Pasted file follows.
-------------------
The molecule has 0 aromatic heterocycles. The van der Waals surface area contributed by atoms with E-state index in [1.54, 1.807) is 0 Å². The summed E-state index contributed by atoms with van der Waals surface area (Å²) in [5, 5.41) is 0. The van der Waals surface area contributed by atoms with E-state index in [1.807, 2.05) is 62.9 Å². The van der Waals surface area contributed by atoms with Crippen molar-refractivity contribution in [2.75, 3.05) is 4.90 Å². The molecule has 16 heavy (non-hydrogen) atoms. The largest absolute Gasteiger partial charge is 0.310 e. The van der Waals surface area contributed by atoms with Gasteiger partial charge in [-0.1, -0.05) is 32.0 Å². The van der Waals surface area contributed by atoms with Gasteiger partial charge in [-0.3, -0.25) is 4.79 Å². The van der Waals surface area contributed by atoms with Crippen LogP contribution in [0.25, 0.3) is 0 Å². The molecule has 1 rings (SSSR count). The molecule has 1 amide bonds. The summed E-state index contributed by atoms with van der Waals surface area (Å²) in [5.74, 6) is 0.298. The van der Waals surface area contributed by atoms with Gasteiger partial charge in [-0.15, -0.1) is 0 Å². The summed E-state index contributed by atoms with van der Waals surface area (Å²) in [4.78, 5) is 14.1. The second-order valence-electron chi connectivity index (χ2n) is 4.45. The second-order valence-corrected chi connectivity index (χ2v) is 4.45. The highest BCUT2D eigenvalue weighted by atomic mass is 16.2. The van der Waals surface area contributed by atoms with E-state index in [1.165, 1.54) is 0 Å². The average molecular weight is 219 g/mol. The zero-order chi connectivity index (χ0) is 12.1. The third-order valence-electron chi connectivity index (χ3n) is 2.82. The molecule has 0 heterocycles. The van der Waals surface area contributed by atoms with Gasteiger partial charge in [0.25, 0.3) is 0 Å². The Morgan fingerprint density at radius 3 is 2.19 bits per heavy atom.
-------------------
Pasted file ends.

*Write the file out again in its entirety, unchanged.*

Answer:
The molecule has 0 aromatic heterocycles. The van der Waals surface area contributed by atoms with E-state index in [1.54, 1.807) is 0 Å². The summed E-state index contributed by atoms with van der Waals surface area (Å²) in [5, 5.41) is 0. The van der Waals surface area contributed by atoms with E-state index in [1.807, 2.05) is 62.9 Å². The van der Waals surface area contributed by atoms with Crippen molar-refractivity contribution in [2.75, 3.05) is 4.90 Å². The molecule has 16 heavy (non-hydrogen) atoms. The largest absolute Gasteiger partial charge is 0.310 e. The van der Waals surface area contributed by atoms with Gasteiger partial charge in [-0.1, -0.05) is 32.0 Å². The van der Waals surface area contributed by atoms with Gasteiger partial charge in [-0.3, -0.25) is 4.79 Å². The van der Waals surface area contributed by atoms with Crippen LogP contribution in [0.25, 0.3) is 0 Å². The molecule has 1 rings (SSSR count). The molecule has 1 amide bonds. The summed E-state index contributed by atoms with van der Waals surface area (Å²) in [5.74, 6) is 0.298. The van der Waals surface area contributed by atoms with Gasteiger partial charge in [-0.15, -0.1) is 0 Å². The summed E-state index contributed by atoms with van der Waals surface area (Å²) in [4.78, 5) is 14.1. The second-order valence-electron chi connectivity index (χ2n) is 4.45. The second-order valence-corrected chi connectivity index (χ2v) is 4.45. The highest BCUT2D eigenvalue weighted by atomic mass is 16.2. The van der Waals surface area contributed by atoms with E-state index in [1.165, 1.54) is 0 Å². The average molecular weight is 219 g/mol. The zero-order chi connectivity index (χ0) is 12.1. The third-order valence-electron chi connectivity index (χ3n) is 2.82. The molecule has 0 heterocycles. The van der Waals surface area contributed by atoms with Gasteiger partial charge in [0.25, 0.3) is 0 Å². The Morgan fingerprint density at radius 3 is 2.19 bits per heavy atom.